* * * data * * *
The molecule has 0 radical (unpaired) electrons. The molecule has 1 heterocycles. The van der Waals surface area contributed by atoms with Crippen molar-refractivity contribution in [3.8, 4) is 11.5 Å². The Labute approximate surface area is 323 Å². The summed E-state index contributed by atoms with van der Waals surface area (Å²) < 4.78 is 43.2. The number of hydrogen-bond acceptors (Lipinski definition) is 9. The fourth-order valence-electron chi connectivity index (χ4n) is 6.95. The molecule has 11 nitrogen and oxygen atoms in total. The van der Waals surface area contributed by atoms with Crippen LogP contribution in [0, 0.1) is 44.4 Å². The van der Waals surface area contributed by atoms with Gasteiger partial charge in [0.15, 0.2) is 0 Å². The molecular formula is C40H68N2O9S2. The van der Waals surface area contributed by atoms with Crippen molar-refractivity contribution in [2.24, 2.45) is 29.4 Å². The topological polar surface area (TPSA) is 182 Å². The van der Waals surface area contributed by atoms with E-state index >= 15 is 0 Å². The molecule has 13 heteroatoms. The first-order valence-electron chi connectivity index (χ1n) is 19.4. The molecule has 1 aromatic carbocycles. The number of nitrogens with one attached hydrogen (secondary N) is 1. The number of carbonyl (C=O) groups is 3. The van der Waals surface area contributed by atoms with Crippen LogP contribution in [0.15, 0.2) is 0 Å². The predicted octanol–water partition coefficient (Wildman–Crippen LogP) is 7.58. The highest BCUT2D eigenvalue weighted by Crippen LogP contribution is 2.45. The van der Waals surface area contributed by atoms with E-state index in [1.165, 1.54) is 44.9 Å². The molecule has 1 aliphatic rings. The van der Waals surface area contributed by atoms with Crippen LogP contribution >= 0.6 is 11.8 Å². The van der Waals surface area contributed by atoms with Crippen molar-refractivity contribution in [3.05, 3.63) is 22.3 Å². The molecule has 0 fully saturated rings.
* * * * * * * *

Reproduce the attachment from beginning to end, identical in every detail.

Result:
The molecule has 0 radical (unpaired) electrons. The molecule has 1 heterocycles. The van der Waals surface area contributed by atoms with Crippen molar-refractivity contribution in [3.8, 4) is 11.5 Å². The Labute approximate surface area is 323 Å². The summed E-state index contributed by atoms with van der Waals surface area (Å²) < 4.78 is 43.2. The number of hydrogen-bond acceptors (Lipinski definition) is 9. The fourth-order valence-electron chi connectivity index (χ4n) is 6.95. The molecule has 11 nitrogen and oxygen atoms in total. The van der Waals surface area contributed by atoms with Crippen LogP contribution in [0, 0.1) is 44.4 Å². The van der Waals surface area contributed by atoms with Gasteiger partial charge in [0.15, 0.2) is 0 Å². The molecular formula is C40H68N2O9S2. The van der Waals surface area contributed by atoms with Crippen molar-refractivity contribution in [2.24, 2.45) is 29.4 Å². The topological polar surface area (TPSA) is 182 Å². The van der Waals surface area contributed by atoms with E-state index >= 15 is 0 Å². The molecule has 13 heteroatoms. The first-order valence-electron chi connectivity index (χ1n) is 19.4. The molecule has 1 aromatic carbocycles. The number of nitrogens with one attached hydrogen (secondary N) is 1. The number of carbonyl (C=O) groups is 3. The van der Waals surface area contributed by atoms with Crippen LogP contribution in [0.15, 0.2) is 0 Å². The predicted octanol–water partition coefficient (Wildman–Crippen LogP) is 7.58. The highest BCUT2D eigenvalue weighted by Crippen LogP contribution is 2.45. The van der Waals surface area contributed by atoms with E-state index in [1.165, 1.54) is 44.9 Å². The molecule has 1 aliphatic rings. The van der Waals surface area contributed by atoms with Crippen LogP contribution >= 0.6 is 11.8 Å². The van der Waals surface area contributed by atoms with Crippen molar-refractivity contribution in [3.05, 3.63) is 22.3 Å². The molecule has 0 fully saturated rings.